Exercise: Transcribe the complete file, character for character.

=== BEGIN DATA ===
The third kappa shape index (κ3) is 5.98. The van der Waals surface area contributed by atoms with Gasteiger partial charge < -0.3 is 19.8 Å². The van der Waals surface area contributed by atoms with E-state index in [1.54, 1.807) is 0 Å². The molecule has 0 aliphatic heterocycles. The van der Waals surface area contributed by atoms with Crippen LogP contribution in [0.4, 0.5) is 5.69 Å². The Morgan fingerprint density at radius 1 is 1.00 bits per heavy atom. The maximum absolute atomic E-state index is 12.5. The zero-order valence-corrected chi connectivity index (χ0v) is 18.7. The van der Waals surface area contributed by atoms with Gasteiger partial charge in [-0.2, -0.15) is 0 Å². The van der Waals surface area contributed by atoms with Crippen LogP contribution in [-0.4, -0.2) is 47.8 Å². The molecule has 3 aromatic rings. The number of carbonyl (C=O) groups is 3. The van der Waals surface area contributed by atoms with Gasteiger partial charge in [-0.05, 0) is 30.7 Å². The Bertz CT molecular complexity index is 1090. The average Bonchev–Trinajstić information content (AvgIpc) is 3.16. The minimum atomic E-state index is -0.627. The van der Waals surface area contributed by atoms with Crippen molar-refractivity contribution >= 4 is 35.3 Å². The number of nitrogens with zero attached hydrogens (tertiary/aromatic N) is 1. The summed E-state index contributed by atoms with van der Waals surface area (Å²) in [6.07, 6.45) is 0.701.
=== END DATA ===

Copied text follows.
The third kappa shape index (κ3) is 5.98. The van der Waals surface area contributed by atoms with Gasteiger partial charge < -0.3 is 19.8 Å². The van der Waals surface area contributed by atoms with E-state index in [1.54, 1.807) is 0 Å². The molecule has 0 aliphatic heterocycles. The van der Waals surface area contributed by atoms with Crippen LogP contribution in [0.4, 0.5) is 5.69 Å². The Morgan fingerprint density at radius 1 is 1.00 bits per heavy atom. The maximum absolute atomic E-state index is 12.5. The zero-order valence-corrected chi connectivity index (χ0v) is 18.7. The van der Waals surface area contributed by atoms with Gasteiger partial charge in [-0.2, -0.15) is 0 Å². The van der Waals surface area contributed by atoms with Crippen LogP contribution in [-0.4, -0.2) is 47.8 Å². The molecule has 3 aromatic rings. The number of carbonyl (C=O) groups is 3. The van der Waals surface area contributed by atoms with Gasteiger partial charge in [-0.05, 0) is 30.7 Å². The Bertz CT molecular complexity index is 1090. The average Bonchev–Trinajstić information content (AvgIpc) is 3.16. The minimum atomic E-state index is -0.627. The van der Waals surface area contributed by atoms with Crippen molar-refractivity contribution >= 4 is 35.3 Å². The number of nitrogens with zero attached hydrogens (tertiary/aromatic N) is 1. The summed E-state index contributed by atoms with van der Waals surface area (Å²) in [6.07, 6.45) is 0.701.